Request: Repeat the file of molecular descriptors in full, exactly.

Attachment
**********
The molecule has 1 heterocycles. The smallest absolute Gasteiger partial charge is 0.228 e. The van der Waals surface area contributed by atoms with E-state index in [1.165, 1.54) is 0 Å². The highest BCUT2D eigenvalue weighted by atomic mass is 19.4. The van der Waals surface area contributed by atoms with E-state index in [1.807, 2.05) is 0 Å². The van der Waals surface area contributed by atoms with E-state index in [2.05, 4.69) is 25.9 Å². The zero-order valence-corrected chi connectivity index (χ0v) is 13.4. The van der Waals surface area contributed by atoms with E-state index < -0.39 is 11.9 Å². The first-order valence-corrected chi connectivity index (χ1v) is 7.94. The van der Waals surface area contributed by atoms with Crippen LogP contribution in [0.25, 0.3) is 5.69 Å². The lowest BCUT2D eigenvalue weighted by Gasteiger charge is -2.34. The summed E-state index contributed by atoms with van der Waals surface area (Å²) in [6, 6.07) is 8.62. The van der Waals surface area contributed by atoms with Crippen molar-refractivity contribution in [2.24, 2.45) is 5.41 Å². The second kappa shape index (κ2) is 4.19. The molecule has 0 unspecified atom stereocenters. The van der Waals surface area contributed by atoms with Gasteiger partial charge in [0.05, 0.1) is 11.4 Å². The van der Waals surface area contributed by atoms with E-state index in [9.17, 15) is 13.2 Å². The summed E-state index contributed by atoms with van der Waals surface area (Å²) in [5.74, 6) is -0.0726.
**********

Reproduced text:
The molecule has 1 heterocycles. The smallest absolute Gasteiger partial charge is 0.228 e. The van der Waals surface area contributed by atoms with E-state index in [1.165, 1.54) is 0 Å². The highest BCUT2D eigenvalue weighted by atomic mass is 19.4. The van der Waals surface area contributed by atoms with E-state index in [1.807, 2.05) is 0 Å². The van der Waals surface area contributed by atoms with E-state index in [2.05, 4.69) is 25.9 Å². The zero-order valence-corrected chi connectivity index (χ0v) is 13.4. The van der Waals surface area contributed by atoms with E-state index < -0.39 is 11.9 Å². The first-order valence-corrected chi connectivity index (χ1v) is 7.94. The van der Waals surface area contributed by atoms with Crippen LogP contribution in [0.25, 0.3) is 5.69 Å². The lowest BCUT2D eigenvalue weighted by Gasteiger charge is -2.34. The summed E-state index contributed by atoms with van der Waals surface area (Å²) in [6, 6.07) is 8.62. The van der Waals surface area contributed by atoms with Crippen molar-refractivity contribution in [2.24, 2.45) is 5.41 Å². The second kappa shape index (κ2) is 4.19. The molecule has 0 unspecified atom stereocenters. The van der Waals surface area contributed by atoms with Gasteiger partial charge in [0.05, 0.1) is 11.4 Å². The van der Waals surface area contributed by atoms with E-state index in [9.17, 15) is 13.2 Å². The summed E-state index contributed by atoms with van der Waals surface area (Å²) in [5.74, 6) is -0.0726.